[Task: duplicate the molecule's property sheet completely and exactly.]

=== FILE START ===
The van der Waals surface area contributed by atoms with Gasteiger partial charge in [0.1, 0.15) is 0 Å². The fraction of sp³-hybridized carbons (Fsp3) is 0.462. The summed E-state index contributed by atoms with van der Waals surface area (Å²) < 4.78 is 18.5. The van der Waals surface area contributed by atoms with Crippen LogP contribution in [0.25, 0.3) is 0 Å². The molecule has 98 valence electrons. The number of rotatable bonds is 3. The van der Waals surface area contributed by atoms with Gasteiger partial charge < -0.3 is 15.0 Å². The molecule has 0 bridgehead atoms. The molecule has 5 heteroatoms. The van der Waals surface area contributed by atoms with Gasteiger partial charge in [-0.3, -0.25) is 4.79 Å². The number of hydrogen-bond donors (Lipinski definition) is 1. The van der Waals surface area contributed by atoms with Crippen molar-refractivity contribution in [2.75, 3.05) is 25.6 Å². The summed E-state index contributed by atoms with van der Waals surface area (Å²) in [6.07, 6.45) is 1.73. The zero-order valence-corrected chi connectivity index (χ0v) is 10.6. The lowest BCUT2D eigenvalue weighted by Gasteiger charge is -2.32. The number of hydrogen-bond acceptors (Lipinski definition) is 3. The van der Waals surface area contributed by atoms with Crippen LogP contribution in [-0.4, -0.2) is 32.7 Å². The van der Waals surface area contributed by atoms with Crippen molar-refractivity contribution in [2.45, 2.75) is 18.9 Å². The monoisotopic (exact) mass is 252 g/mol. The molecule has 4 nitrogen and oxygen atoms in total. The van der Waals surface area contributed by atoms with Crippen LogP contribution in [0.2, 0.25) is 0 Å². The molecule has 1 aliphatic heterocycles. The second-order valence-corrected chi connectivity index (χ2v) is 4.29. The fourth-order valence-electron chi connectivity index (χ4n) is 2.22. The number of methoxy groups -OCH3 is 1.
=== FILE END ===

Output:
The van der Waals surface area contributed by atoms with Gasteiger partial charge in [0.1, 0.15) is 0 Å². The fraction of sp³-hybridized carbons (Fsp3) is 0.462. The summed E-state index contributed by atoms with van der Waals surface area (Å²) < 4.78 is 18.5. The van der Waals surface area contributed by atoms with Crippen LogP contribution in [0.25, 0.3) is 0 Å². The molecule has 98 valence electrons. The number of rotatable bonds is 3. The van der Waals surface area contributed by atoms with Gasteiger partial charge < -0.3 is 15.0 Å². The molecule has 0 bridgehead atoms. The molecule has 5 heteroatoms. The van der Waals surface area contributed by atoms with Gasteiger partial charge in [-0.3, -0.25) is 4.79 Å². The number of hydrogen-bond donors (Lipinski definition) is 1. The van der Waals surface area contributed by atoms with Crippen molar-refractivity contribution in [2.75, 3.05) is 25.6 Å². The summed E-state index contributed by atoms with van der Waals surface area (Å²) in [6.07, 6.45) is 1.73. The zero-order valence-corrected chi connectivity index (χ0v) is 10.6. The lowest BCUT2D eigenvalue weighted by Gasteiger charge is -2.32. The number of hydrogen-bond acceptors (Lipinski definition) is 3. The van der Waals surface area contributed by atoms with Crippen LogP contribution in [-0.4, -0.2) is 32.7 Å². The van der Waals surface area contributed by atoms with Crippen molar-refractivity contribution in [2.45, 2.75) is 18.9 Å². The monoisotopic (exact) mass is 252 g/mol. The molecule has 4 nitrogen and oxygen atoms in total. The van der Waals surface area contributed by atoms with Crippen LogP contribution in [0.2, 0.25) is 0 Å². The molecule has 1 aliphatic heterocycles. The second-order valence-corrected chi connectivity index (χ2v) is 4.29. The fourth-order valence-electron chi connectivity index (χ4n) is 2.22. The number of methoxy groups -OCH3 is 1.